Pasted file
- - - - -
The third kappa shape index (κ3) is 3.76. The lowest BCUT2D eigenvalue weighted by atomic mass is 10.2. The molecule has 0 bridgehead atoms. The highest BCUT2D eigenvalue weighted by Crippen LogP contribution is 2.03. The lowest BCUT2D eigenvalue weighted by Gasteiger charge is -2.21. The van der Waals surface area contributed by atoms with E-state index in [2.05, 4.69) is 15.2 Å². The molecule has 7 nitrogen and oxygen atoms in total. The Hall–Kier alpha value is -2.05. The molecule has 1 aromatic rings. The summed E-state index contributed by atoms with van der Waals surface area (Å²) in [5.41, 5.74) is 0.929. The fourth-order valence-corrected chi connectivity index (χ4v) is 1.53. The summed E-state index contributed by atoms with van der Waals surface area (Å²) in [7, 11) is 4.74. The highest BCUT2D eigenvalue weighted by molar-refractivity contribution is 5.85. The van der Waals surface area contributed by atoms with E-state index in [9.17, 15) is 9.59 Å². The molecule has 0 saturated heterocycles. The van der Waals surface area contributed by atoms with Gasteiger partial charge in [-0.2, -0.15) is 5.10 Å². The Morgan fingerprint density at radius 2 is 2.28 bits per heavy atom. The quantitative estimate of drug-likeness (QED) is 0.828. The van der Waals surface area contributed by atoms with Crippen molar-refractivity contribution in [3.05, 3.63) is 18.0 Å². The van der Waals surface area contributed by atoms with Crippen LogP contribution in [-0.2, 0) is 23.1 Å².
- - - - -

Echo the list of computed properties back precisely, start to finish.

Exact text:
The third kappa shape index (κ3) is 3.76. The lowest BCUT2D eigenvalue weighted by atomic mass is 10.2. The molecule has 0 bridgehead atoms. The highest BCUT2D eigenvalue weighted by Crippen LogP contribution is 2.03. The lowest BCUT2D eigenvalue weighted by Gasteiger charge is -2.21. The van der Waals surface area contributed by atoms with E-state index in [2.05, 4.69) is 15.2 Å². The molecule has 7 nitrogen and oxygen atoms in total. The Hall–Kier alpha value is -2.05. The molecule has 1 aromatic rings. The summed E-state index contributed by atoms with van der Waals surface area (Å²) in [5.41, 5.74) is 0.929. The fourth-order valence-corrected chi connectivity index (χ4v) is 1.53. The summed E-state index contributed by atoms with van der Waals surface area (Å²) in [7, 11) is 4.74. The highest BCUT2D eigenvalue weighted by molar-refractivity contribution is 5.85. The van der Waals surface area contributed by atoms with E-state index in [9.17, 15) is 9.59 Å². The molecule has 0 saturated heterocycles. The van der Waals surface area contributed by atoms with Gasteiger partial charge in [-0.2, -0.15) is 5.10 Å². The Morgan fingerprint density at radius 2 is 2.28 bits per heavy atom. The quantitative estimate of drug-likeness (QED) is 0.828. The van der Waals surface area contributed by atoms with Crippen molar-refractivity contribution in [3.05, 3.63) is 18.0 Å². The van der Waals surface area contributed by atoms with Crippen LogP contribution in [-0.2, 0) is 23.1 Å².